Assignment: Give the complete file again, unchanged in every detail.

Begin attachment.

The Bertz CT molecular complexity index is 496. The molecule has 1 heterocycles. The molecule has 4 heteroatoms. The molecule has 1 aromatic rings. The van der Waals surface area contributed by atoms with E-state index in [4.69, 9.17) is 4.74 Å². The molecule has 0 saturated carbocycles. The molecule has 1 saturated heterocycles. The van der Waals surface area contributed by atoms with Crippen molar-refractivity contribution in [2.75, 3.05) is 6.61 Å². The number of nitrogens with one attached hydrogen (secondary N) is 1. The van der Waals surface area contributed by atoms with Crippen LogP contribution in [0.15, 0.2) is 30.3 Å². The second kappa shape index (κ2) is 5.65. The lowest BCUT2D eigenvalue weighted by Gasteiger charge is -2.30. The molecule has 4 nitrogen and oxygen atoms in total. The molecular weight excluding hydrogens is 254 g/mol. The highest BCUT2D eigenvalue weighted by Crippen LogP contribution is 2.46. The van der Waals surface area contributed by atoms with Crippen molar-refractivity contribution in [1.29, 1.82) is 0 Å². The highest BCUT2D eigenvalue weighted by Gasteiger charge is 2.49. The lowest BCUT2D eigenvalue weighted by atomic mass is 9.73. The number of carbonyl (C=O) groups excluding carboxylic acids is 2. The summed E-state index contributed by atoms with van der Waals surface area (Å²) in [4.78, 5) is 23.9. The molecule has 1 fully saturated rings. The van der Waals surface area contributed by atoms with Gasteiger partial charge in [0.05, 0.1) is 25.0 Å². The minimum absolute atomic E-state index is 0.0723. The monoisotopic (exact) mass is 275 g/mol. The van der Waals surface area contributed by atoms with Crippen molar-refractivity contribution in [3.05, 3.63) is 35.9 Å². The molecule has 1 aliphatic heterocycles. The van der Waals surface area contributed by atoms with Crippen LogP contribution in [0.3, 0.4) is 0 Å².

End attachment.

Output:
The Bertz CT molecular complexity index is 496. The molecule has 1 heterocycles. The molecule has 4 heteroatoms. The molecule has 1 aromatic rings. The van der Waals surface area contributed by atoms with E-state index in [4.69, 9.17) is 4.74 Å². The molecule has 0 saturated carbocycles. The molecule has 1 saturated heterocycles. The van der Waals surface area contributed by atoms with Crippen molar-refractivity contribution in [2.75, 3.05) is 6.61 Å². The number of nitrogens with one attached hydrogen (secondary N) is 1. The van der Waals surface area contributed by atoms with Crippen LogP contribution in [0.15, 0.2) is 30.3 Å². The second kappa shape index (κ2) is 5.65. The lowest BCUT2D eigenvalue weighted by Gasteiger charge is -2.30. The molecule has 4 nitrogen and oxygen atoms in total. The molecular weight excluding hydrogens is 254 g/mol. The highest BCUT2D eigenvalue weighted by Crippen LogP contribution is 2.46. The van der Waals surface area contributed by atoms with Crippen molar-refractivity contribution in [1.29, 1.82) is 0 Å². The highest BCUT2D eigenvalue weighted by Gasteiger charge is 2.49. The lowest BCUT2D eigenvalue weighted by atomic mass is 9.73. The number of carbonyl (C=O) groups excluding carboxylic acids is 2. The summed E-state index contributed by atoms with van der Waals surface area (Å²) in [4.78, 5) is 23.9. The molecule has 1 fully saturated rings. The van der Waals surface area contributed by atoms with Gasteiger partial charge in [0.05, 0.1) is 25.0 Å². The minimum absolute atomic E-state index is 0.0723. The monoisotopic (exact) mass is 275 g/mol. The van der Waals surface area contributed by atoms with Crippen molar-refractivity contribution in [3.05, 3.63) is 35.9 Å². The molecule has 1 aliphatic heterocycles. The van der Waals surface area contributed by atoms with Crippen LogP contribution in [0.3, 0.4) is 0 Å².